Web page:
As a contribution to the estimation of extreme floods and rainfall, palaeofloods in the East Alligator River in tropical Australia were examined to derive estimates of palaeodischarges and their frequency. Nine extreme floods have occurred over 8400 years in a non-stationary series, the youngest five of which are stationary, and the youngest three...
Article
The paper explore the idea that flood-related mortality from river over-bank flows in the SE Asian region could be reduced by incorporating evidence from the past to foster a better understanding of the realm of plausible flood regimes, and hopefully guide flood hazard management practices in the future.
Article
Full-text available
Climate change adaptation requires communities and policymakers to be flexible in order to cope with high levels of uncertainty in climate projections, particularly of precipitation, flood magnitude and frequency, and changing human exposure and vulnerability to floods—which are even less predictable than the climate. Most of the world’s major rive...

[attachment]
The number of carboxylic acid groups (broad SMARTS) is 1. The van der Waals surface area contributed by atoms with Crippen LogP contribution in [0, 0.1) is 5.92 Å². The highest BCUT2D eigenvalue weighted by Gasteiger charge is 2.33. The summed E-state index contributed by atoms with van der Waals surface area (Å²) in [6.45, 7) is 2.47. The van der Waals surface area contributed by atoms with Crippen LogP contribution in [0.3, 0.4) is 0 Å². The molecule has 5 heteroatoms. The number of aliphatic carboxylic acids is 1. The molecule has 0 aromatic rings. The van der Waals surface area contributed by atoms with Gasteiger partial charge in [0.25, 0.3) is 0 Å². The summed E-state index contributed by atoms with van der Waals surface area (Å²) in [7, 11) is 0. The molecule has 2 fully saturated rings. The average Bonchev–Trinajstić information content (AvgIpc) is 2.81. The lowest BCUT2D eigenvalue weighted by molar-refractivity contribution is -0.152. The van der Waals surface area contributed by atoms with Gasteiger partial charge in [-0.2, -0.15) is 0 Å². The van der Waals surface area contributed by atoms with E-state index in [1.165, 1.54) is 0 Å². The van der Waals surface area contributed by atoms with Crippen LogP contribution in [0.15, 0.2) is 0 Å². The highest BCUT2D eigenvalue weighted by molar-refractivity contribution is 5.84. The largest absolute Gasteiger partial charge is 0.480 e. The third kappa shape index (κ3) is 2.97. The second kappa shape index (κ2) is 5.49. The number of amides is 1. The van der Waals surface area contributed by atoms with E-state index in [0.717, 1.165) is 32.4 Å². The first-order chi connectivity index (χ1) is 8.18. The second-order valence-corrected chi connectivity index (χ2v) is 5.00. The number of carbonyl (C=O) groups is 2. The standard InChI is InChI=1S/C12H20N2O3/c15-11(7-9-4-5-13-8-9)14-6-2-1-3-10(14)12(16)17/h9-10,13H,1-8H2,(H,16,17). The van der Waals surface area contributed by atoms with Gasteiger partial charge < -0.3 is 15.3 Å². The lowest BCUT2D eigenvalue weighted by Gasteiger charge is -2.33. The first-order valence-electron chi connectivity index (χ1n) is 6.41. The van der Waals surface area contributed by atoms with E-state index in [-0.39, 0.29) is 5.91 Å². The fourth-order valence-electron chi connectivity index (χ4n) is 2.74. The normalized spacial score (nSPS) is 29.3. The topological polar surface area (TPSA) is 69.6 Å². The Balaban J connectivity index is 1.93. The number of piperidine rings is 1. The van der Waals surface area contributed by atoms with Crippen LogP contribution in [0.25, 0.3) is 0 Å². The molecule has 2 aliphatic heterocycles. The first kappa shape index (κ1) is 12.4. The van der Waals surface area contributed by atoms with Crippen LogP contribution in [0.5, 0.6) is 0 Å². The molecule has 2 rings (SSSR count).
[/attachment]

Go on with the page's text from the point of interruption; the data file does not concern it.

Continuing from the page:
Conference Paper
Full-text available
The Indus River originating from the Manasarovar Lake runs along the Indus Tsangpo Suture Zone at Ladakh separating the Tethyan Himalaya in the south from the Karakoram Zone in the north. Due to the barrier created by the Pir Panjal Ranges and the Higher Himalaya, Ladakh falls in the rain shadow zone of ISM (Indian Summer Monsoon) with an average a...
Article
Local knowledge and modern science are both valuable inputs to environmental Disaster Risk Reduction (DRR) approaches. Local knowledge for DRR is particularly important in countries where government capabilities are limited and where long-standing customary practices of natural resource management still exist and may be harnessed for governance pur...
Article
Extreme rainfall is projected to increase with climate change, but the impact of climate change on floods is uncertain. Infrastructure design based on information available from short gauged time series (typically ~30 – 80 years) may not take account of the full range of possible flood events, or be suitable for identifying non-stationarity. Austra...